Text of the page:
Another section of your home that may be transformed into additional living space is the garage. Garages are usually spacious and have a well-built infrastructure. Because the walls (and maybe even electricity and water) are already in place, the garage conversion is a relatively fast, economic, and cost-effective ADU alternative. Garages give the same degree of accessibility as backyard dwellings and do not require parking because they are positioned on the street level.
The most challenging part is adding a bathroom. You may need to install new plumbing and add to existing HVAC to fully support that bathroom expansion.
4. Attached Additional Unit
Attached ADUs, also known as “Bump-out” ADUs can be built above or next to a garage or workshop. It is an add-on — functionally distinct unit that is typically built from the ground up but is still physically attached to an existing property. This is one of the more expensive ADU options because it necessitates new construction, especially when compared to conversion projects.
Building an attached additional unit from the ground up, on the other hand, provides you more control over the design and construction.
Rather than having to make the best of what you already have, you may plan carefully from the start to ensure that the new unit precisely meets your needs. However, constructing a whole new addition is pricey. Expect the total cost to be around $50,000 to $100,000.
5. Accessory Structure Conversion
The conversion of an attached or detached structure, such as a backyard storage shed or a greenhouse, into a dwelling unit is known as accessory structure conversion. This normally necessitates the installation of cooking and bathing facilities, as well as electrical and gas supply. As a result, it’s usually more expensive than a garage or basement conversion, but less expensive than building a new unit from the ground up.
6. Converting an Unused Room Into an ADU (Internal ADUs)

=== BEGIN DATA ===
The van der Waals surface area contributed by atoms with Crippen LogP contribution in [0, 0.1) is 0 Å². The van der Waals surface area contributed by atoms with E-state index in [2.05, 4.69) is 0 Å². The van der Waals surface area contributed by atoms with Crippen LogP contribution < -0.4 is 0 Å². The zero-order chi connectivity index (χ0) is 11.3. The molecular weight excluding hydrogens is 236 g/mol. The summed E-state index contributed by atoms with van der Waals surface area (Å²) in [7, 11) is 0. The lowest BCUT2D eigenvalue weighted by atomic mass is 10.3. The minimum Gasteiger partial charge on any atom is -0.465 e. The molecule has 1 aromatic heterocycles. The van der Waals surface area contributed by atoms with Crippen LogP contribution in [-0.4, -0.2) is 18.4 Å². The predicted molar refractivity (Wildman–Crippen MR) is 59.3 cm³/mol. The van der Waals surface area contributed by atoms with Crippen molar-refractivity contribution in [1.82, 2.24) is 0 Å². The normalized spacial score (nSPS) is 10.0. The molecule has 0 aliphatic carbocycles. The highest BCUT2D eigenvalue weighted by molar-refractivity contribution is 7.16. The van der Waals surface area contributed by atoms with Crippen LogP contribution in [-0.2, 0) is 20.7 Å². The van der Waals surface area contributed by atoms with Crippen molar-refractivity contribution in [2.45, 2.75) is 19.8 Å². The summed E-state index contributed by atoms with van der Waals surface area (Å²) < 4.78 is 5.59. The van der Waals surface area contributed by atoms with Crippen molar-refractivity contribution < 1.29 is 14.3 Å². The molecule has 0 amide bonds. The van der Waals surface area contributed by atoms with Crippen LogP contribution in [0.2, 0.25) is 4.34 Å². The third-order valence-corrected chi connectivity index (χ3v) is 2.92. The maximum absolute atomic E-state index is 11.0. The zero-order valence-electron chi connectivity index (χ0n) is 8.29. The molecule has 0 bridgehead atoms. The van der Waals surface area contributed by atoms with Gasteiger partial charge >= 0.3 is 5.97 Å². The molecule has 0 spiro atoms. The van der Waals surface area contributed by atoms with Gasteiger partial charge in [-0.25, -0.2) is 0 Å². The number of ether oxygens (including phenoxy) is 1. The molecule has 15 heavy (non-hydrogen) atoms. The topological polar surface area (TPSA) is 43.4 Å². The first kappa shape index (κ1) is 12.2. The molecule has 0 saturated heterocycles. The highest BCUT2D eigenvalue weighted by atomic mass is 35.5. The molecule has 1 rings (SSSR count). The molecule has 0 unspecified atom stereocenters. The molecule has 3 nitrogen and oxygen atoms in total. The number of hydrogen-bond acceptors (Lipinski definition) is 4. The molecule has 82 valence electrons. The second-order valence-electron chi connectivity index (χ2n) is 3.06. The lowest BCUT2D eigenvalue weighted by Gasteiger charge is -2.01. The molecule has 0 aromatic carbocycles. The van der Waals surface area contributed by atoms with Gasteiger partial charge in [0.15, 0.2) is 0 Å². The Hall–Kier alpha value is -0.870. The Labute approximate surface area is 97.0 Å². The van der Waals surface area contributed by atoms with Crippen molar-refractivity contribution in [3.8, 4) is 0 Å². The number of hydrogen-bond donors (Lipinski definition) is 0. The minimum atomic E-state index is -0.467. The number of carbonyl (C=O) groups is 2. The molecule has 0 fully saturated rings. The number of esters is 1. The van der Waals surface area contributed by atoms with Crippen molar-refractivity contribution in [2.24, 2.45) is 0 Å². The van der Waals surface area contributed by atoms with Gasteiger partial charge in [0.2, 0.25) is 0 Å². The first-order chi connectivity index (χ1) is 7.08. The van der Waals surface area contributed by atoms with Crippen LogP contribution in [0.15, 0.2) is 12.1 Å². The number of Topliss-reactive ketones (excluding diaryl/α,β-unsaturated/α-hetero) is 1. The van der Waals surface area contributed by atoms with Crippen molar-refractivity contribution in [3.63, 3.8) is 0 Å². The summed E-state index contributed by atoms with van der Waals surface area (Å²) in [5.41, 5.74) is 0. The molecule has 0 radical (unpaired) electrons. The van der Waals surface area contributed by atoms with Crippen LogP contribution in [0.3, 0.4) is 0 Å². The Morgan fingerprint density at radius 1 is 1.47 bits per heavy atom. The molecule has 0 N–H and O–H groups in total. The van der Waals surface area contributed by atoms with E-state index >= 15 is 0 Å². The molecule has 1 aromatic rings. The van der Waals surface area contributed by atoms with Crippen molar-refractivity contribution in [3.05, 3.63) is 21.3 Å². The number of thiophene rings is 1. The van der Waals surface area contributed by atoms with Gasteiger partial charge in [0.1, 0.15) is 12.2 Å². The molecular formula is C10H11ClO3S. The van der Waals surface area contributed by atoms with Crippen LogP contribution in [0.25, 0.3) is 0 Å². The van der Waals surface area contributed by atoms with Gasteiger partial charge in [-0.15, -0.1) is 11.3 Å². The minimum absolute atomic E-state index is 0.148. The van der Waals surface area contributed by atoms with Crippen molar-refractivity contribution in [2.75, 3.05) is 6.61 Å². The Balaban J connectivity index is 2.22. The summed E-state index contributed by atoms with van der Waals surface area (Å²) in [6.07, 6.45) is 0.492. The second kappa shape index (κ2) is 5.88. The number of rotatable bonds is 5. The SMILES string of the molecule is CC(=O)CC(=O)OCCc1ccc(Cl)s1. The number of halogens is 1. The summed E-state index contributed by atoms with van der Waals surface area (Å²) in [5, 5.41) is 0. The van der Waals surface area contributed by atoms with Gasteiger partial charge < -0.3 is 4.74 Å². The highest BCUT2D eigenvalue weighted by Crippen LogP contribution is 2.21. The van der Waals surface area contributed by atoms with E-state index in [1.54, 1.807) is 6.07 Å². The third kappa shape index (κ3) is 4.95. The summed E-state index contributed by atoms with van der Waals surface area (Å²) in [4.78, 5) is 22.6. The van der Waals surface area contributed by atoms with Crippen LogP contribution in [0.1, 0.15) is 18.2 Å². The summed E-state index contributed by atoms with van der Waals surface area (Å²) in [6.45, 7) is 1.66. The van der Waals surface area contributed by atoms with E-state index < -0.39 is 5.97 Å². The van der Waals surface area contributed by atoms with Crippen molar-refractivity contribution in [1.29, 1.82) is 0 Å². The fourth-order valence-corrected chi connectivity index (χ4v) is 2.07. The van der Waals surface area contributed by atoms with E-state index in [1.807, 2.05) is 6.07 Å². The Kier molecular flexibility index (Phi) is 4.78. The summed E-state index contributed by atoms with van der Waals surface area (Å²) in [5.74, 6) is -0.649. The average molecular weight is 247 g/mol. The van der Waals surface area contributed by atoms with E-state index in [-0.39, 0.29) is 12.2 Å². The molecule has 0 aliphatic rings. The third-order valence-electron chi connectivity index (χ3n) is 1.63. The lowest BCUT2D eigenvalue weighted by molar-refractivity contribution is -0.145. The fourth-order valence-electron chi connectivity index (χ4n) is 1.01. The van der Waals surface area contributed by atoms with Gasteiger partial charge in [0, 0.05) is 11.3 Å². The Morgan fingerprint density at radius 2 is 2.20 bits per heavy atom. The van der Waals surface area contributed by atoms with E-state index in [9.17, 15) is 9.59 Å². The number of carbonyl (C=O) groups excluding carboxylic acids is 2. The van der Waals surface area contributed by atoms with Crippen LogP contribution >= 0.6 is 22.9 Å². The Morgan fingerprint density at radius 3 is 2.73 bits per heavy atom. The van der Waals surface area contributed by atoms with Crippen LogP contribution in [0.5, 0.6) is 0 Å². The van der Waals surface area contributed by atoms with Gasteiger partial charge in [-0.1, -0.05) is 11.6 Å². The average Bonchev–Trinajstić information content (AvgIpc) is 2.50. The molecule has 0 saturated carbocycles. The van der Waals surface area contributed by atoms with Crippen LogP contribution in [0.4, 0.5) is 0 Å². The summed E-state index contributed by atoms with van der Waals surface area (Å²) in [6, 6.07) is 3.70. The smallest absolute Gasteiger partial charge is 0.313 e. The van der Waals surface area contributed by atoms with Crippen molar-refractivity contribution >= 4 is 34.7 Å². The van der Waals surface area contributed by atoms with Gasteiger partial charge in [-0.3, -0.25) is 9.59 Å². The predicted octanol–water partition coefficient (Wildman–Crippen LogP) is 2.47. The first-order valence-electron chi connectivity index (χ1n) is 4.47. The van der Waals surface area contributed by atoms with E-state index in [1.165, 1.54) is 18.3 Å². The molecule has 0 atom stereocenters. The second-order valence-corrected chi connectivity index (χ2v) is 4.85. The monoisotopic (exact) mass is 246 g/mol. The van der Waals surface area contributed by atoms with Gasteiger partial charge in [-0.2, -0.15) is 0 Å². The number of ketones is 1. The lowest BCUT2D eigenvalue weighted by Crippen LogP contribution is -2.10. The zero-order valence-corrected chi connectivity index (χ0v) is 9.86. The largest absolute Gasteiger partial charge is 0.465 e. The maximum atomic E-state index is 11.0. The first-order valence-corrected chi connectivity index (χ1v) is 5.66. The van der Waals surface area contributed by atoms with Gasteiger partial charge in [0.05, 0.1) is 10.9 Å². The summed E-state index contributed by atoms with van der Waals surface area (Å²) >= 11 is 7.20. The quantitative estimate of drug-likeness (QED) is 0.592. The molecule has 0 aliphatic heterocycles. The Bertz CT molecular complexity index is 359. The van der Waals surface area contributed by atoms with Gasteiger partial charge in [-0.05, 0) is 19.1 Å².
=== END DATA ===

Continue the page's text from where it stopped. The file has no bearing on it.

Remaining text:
Converting an unused room in your home into a secondary suite is the most cost-effective way to create an accessory dwelling unit. According to estimates, you could complete a project like that for as little as $9,000. There are some additional considerations to bear in mind if you decide to go this path. For starters, you can’t turn every spare room into an in-law suite.
Keep in mind that the space you’re converting must be large enough to accommodate both a bedroom and a bathroom. If whoever occupies that space has to leave whenever nature calls, there is no point in having the addition built in the first place.
7. Converting Attic Into a Secondary Unit
After a while, attics often become unused spaces, and you may be annoyed that such a large part of your home is going to waste. The good news is that attics can be converted into secondary suites.
The bad news is that the cost of doing so can be quite expensive beased on structural requirements, roof reconfiguration, adding of extra heat, electrical and plumbing. According to estimates, converting an attic could cost anywhere from $50,000 to $100,000.
Given the number of significant changes that will need to be made, it’s not surprising that a project like that could cost a lot of money. Note that these are not exact estimates, the conversions may cost lesser or more depending on a variety of factors. Partner up with Lolark Contractors to get a cost estimate for your ADU, and let us help you create the best in-law suite possible.